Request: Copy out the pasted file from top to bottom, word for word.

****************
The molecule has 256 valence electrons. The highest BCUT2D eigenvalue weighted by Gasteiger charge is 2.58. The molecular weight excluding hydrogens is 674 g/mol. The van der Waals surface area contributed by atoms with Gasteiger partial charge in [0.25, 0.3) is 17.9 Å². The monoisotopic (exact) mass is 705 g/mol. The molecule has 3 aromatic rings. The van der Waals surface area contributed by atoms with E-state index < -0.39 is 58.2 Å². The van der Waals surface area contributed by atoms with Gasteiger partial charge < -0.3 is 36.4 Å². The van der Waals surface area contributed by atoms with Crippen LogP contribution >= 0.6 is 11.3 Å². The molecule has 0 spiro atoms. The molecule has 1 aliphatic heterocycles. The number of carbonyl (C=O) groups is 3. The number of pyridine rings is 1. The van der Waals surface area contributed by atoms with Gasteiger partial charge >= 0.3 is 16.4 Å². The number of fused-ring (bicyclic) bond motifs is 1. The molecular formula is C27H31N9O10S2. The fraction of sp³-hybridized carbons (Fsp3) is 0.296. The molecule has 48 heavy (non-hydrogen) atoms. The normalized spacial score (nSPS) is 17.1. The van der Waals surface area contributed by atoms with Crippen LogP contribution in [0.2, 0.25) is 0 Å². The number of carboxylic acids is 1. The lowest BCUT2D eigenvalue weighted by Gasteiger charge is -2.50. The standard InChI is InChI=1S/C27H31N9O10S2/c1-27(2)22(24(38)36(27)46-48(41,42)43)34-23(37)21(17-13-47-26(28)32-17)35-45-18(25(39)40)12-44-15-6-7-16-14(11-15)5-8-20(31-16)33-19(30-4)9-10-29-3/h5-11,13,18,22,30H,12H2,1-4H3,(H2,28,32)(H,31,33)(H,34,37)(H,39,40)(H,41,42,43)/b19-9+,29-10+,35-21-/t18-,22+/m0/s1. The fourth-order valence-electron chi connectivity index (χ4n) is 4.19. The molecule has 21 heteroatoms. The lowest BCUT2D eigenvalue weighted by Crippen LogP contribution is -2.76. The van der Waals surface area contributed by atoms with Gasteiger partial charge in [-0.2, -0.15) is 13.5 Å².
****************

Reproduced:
The molecule has 256 valence electrons. The highest BCUT2D eigenvalue weighted by Gasteiger charge is 2.58. The molecular weight excluding hydrogens is 674 g/mol. The van der Waals surface area contributed by atoms with Gasteiger partial charge in [0.25, 0.3) is 17.9 Å². The monoisotopic (exact) mass is 705 g/mol. The molecule has 3 aromatic rings. The van der Waals surface area contributed by atoms with E-state index < -0.39 is 58.2 Å². The van der Waals surface area contributed by atoms with Gasteiger partial charge < -0.3 is 36.4 Å². The van der Waals surface area contributed by atoms with Crippen LogP contribution >= 0.6 is 11.3 Å². The molecule has 0 spiro atoms. The molecule has 1 aliphatic heterocycles. The number of carbonyl (C=O) groups is 3. The number of pyridine rings is 1. The van der Waals surface area contributed by atoms with Gasteiger partial charge >= 0.3 is 16.4 Å². The number of fused-ring (bicyclic) bond motifs is 1. The molecular formula is C27H31N9O10S2. The fraction of sp³-hybridized carbons (Fsp3) is 0.296. The molecule has 48 heavy (non-hydrogen) atoms. The normalized spacial score (nSPS) is 17.1. The van der Waals surface area contributed by atoms with Crippen LogP contribution in [0.2, 0.25) is 0 Å². The number of carboxylic acids is 1. The lowest BCUT2D eigenvalue weighted by Gasteiger charge is -2.50. The standard InChI is InChI=1S/C27H31N9O10S2/c1-27(2)22(24(38)36(27)46-48(41,42)43)34-23(37)21(17-13-47-26(28)32-17)35-45-18(25(39)40)12-44-15-6-7-16-14(11-15)5-8-20(31-16)33-19(30-4)9-10-29-3/h5-11,13,18,22,30H,12H2,1-4H3,(H2,28,32)(H,31,33)(H,34,37)(H,39,40)(H,41,42,43)/b19-9+,29-10+,35-21-/t18-,22+/m0/s1. The fourth-order valence-electron chi connectivity index (χ4n) is 4.19. The molecule has 21 heteroatoms. The lowest BCUT2D eigenvalue weighted by Crippen LogP contribution is -2.76. The van der Waals surface area contributed by atoms with Gasteiger partial charge in [-0.2, -0.15) is 13.5 Å².